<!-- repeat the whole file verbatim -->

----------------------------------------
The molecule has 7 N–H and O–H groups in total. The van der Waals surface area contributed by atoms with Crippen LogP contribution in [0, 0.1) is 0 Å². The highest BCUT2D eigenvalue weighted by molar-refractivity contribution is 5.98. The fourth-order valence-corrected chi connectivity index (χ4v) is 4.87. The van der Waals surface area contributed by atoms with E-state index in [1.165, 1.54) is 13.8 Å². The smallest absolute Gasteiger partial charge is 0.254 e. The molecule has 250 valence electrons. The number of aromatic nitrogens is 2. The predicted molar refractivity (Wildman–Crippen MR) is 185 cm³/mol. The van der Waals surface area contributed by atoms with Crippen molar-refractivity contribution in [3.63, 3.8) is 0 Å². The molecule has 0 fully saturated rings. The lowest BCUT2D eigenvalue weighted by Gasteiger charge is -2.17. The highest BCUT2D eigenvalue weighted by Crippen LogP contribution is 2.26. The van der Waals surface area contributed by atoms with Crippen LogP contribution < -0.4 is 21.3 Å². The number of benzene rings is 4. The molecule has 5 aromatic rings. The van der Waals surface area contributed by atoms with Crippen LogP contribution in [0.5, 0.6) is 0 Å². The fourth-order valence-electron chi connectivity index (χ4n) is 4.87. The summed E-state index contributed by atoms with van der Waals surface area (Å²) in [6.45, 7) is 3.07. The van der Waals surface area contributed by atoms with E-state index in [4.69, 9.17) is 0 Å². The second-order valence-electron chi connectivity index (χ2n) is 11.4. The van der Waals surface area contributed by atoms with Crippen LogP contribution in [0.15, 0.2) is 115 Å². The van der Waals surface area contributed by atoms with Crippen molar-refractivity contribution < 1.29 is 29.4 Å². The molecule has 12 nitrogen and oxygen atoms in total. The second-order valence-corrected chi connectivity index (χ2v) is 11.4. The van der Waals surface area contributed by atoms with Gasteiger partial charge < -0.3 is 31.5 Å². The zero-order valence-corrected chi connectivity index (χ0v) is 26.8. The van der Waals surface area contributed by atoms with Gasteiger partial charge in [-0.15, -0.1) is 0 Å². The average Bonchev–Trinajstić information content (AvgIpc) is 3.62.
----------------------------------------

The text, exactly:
The molecule has 7 N–H and O–H groups in total. The van der Waals surface area contributed by atoms with Crippen LogP contribution in [0, 0.1) is 0 Å². The highest BCUT2D eigenvalue weighted by molar-refractivity contribution is 5.98. The fourth-order valence-corrected chi connectivity index (χ4v) is 4.87. The van der Waals surface area contributed by atoms with E-state index in [1.165, 1.54) is 13.8 Å². The smallest absolute Gasteiger partial charge is 0.254 e. The molecule has 250 valence electrons. The number of aromatic nitrogens is 2. The predicted molar refractivity (Wildman–Crippen MR) is 185 cm³/mol. The van der Waals surface area contributed by atoms with Crippen molar-refractivity contribution in [3.63, 3.8) is 0 Å². The molecule has 0 fully saturated rings. The lowest BCUT2D eigenvalue weighted by Gasteiger charge is -2.17. The highest BCUT2D eigenvalue weighted by Crippen LogP contribution is 2.26. The van der Waals surface area contributed by atoms with Crippen LogP contribution < -0.4 is 21.3 Å². The number of benzene rings is 4. The molecule has 5 aromatic rings. The van der Waals surface area contributed by atoms with Crippen LogP contribution in [0.5, 0.6) is 0 Å². The fourth-order valence-electron chi connectivity index (χ4n) is 4.87. The summed E-state index contributed by atoms with van der Waals surface area (Å²) in [6.45, 7) is 3.07. The van der Waals surface area contributed by atoms with E-state index in [4.69, 9.17) is 0 Å². The second-order valence-electron chi connectivity index (χ2n) is 11.4. The van der Waals surface area contributed by atoms with Crippen LogP contribution in [0.15, 0.2) is 115 Å². The van der Waals surface area contributed by atoms with Crippen molar-refractivity contribution < 1.29 is 29.4 Å². The molecule has 12 nitrogen and oxygen atoms in total. The second-order valence-corrected chi connectivity index (χ2v) is 11.4. The van der Waals surface area contributed by atoms with Gasteiger partial charge < -0.3 is 31.5 Å². The zero-order valence-corrected chi connectivity index (χ0v) is 26.8. The van der Waals surface area contributed by atoms with Gasteiger partial charge in [-0.15, -0.1) is 0 Å². The average Bonchev–Trinajstić information content (AvgIpc) is 3.62.